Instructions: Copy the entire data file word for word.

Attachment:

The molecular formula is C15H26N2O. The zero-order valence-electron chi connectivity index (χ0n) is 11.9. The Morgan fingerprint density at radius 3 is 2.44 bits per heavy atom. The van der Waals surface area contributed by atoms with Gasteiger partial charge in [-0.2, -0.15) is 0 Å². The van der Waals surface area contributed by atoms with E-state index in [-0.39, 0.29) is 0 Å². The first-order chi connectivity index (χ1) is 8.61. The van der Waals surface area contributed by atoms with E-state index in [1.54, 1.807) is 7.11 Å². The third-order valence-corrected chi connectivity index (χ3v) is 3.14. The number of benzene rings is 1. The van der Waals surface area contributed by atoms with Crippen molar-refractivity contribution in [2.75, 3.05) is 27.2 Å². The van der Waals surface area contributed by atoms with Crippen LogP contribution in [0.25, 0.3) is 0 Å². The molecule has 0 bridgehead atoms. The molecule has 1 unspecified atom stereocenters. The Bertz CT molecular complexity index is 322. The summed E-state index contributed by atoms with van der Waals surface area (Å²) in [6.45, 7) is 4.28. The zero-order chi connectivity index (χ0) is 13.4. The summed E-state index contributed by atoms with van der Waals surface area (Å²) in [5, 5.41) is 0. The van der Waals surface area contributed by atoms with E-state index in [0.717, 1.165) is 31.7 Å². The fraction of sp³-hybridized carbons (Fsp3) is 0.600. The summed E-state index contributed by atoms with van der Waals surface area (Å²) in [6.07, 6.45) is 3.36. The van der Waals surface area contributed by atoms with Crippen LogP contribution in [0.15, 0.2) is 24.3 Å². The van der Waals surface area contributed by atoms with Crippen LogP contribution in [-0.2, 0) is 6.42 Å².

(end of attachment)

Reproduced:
The molecular formula is C15H26N2O. The zero-order valence-electron chi connectivity index (χ0n) is 11.9. The Morgan fingerprint density at radius 3 is 2.44 bits per heavy atom. The van der Waals surface area contributed by atoms with Gasteiger partial charge in [-0.2, -0.15) is 0 Å². The van der Waals surface area contributed by atoms with E-state index in [-0.39, 0.29) is 0 Å². The first-order chi connectivity index (χ1) is 8.61. The van der Waals surface area contributed by atoms with E-state index in [1.54, 1.807) is 7.11 Å². The third-order valence-corrected chi connectivity index (χ3v) is 3.14. The number of benzene rings is 1. The van der Waals surface area contributed by atoms with Crippen molar-refractivity contribution in [2.75, 3.05) is 27.2 Å². The van der Waals surface area contributed by atoms with Crippen LogP contribution in [0.25, 0.3) is 0 Å². The molecule has 0 bridgehead atoms. The molecule has 1 unspecified atom stereocenters. The Bertz CT molecular complexity index is 322. The summed E-state index contributed by atoms with van der Waals surface area (Å²) in [6.45, 7) is 4.28. The zero-order chi connectivity index (χ0) is 13.4. The summed E-state index contributed by atoms with van der Waals surface area (Å²) in [5, 5.41) is 0. The van der Waals surface area contributed by atoms with E-state index in [0.717, 1.165) is 31.7 Å². The fraction of sp³-hybridized carbons (Fsp3) is 0.600. The summed E-state index contributed by atoms with van der Waals surface area (Å²) in [6.07, 6.45) is 3.36. The van der Waals surface area contributed by atoms with Crippen LogP contribution in [0.15, 0.2) is 24.3 Å². The van der Waals surface area contributed by atoms with Crippen LogP contribution in [-0.2, 0) is 6.42 Å².